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Base64 encode decode jars

 
Sam Gehouse
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Could you please list a few good links for getting jars for Base64 encoding and decoding using Java?
 
Grant Gainey
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http://iharder.sourceforge.net/base64/

'Course, I just use the sun.misc.BASE64En/Decoder classes - they're not officially supported, but they do the job.

Grant
 
Tony Morris
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they're not officially supported, but they do the job.

The important point is that it ties you to one particular implementation of the VM. Are you (anyone who wants to use base64) willing to accept this limitation at the expense of saving a few lines of code? Your call. I've written a decoder/encoder, but it's proprietrary - I'll try to get one out in a OSS release some time.
 
Grant Gainey
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Originally posted by Tony Morris:

The important point is that it ties you to one particular implementation of the VM. Are you (anyone who wants to use base64) willing to accept this limitation at the expense of saving a few lines of code? Your call.


True enough. It's more than just the "few lines of code", though - it's adding Yet Another Jar to the project/distribution, and the hassle of convincing your legal team that it's OK to add as part of the product.

Originally posted by Tony Morris:

I've written a decoder/encoder, but it's proprietrary - I'll try to get one out in a OSS release some time.

Why does everybody write their own B64 code? There are MANY public domain implementations available (as one would expect from a public, easy-to-implement standard). I've used B64 for...a very long time, actually...but I've never implemented it myself. But then, I suspect the question is its own answer - it is an easy thing to implement, and it can certainly be a pain getting approval for adding that one more jarfile to the product. Never mind - I'll go back to my corner now...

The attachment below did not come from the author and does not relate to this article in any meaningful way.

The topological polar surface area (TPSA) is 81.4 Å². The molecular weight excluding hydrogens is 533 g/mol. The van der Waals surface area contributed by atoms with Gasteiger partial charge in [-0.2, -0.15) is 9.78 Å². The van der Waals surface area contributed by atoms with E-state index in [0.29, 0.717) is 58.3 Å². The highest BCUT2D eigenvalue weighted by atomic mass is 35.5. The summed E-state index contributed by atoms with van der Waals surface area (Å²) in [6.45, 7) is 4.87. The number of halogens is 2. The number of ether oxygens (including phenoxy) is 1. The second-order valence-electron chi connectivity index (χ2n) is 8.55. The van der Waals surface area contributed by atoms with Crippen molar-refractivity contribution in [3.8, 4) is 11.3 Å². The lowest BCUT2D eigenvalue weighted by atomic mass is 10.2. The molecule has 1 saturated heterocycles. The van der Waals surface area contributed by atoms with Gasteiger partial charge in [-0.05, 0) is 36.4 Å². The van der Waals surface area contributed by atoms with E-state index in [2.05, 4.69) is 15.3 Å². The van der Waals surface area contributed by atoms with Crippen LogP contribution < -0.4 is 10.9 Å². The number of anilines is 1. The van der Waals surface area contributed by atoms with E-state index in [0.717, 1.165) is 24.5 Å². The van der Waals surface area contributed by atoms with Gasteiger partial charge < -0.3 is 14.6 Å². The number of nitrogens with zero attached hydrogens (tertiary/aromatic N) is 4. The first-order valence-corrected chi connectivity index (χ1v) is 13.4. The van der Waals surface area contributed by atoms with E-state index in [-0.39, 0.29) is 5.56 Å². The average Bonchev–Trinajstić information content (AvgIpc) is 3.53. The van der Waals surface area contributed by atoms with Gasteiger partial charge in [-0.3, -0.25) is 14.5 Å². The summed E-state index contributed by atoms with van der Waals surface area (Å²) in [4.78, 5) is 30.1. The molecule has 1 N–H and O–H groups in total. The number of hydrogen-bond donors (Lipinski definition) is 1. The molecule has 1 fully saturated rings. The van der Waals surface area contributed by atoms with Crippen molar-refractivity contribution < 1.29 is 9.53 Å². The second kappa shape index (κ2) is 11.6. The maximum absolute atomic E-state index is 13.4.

Grant

[Edited for tag errors]
[ October 20, 2005: Message edited by: Grant Gainey ]
 
Ray Horn
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Try the Jakarta Commons Project (open source). Here is a page
into an article explaining the Base64 codec. I have not used it
myself but hopefully the article points you in the right direction.

http://www.onjava.com/pub/a/onjava/2003/07/09/commons.html
 
Tony Morris
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the hassle of convincing your legal team

...and here I was thinking you were sympathising with me
I wrote my own base64 encoder/decoder for two reasons:
a) my legal team with regard to shipping OSS
b) The existing encoders/decoders are suboptimal in my opinion (I didn't reinvent the wheel; I made it more round)
 
Grant Gainey
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Originally posted by Tony Morris:

...and here I was thinking you were sympathising with me


Heh. I always have sympathy for developers trying to get OSS source into their products. At one point, heard a company say "it's more cost effective for us to pay developers to reimplement that functionality than to pay the lawyers to investigate the legal issues." (Not said to me, thank goodness - but I know it happens).

Originally posted by Tony Morris:

I wrote my own base64 encoder/decoder for two reasons:
a) my legal team with regard to shipping OSS
b) The existing encoders/decoders are suboptimal in my opinion (I didn't reinvent the wheel; I made it more round)


Fair enough. For myself, I've tripped over enough square (or even triangular) wheels in large applications that I've gotten better at leaving the mostly-round parts alone...

Grant
 
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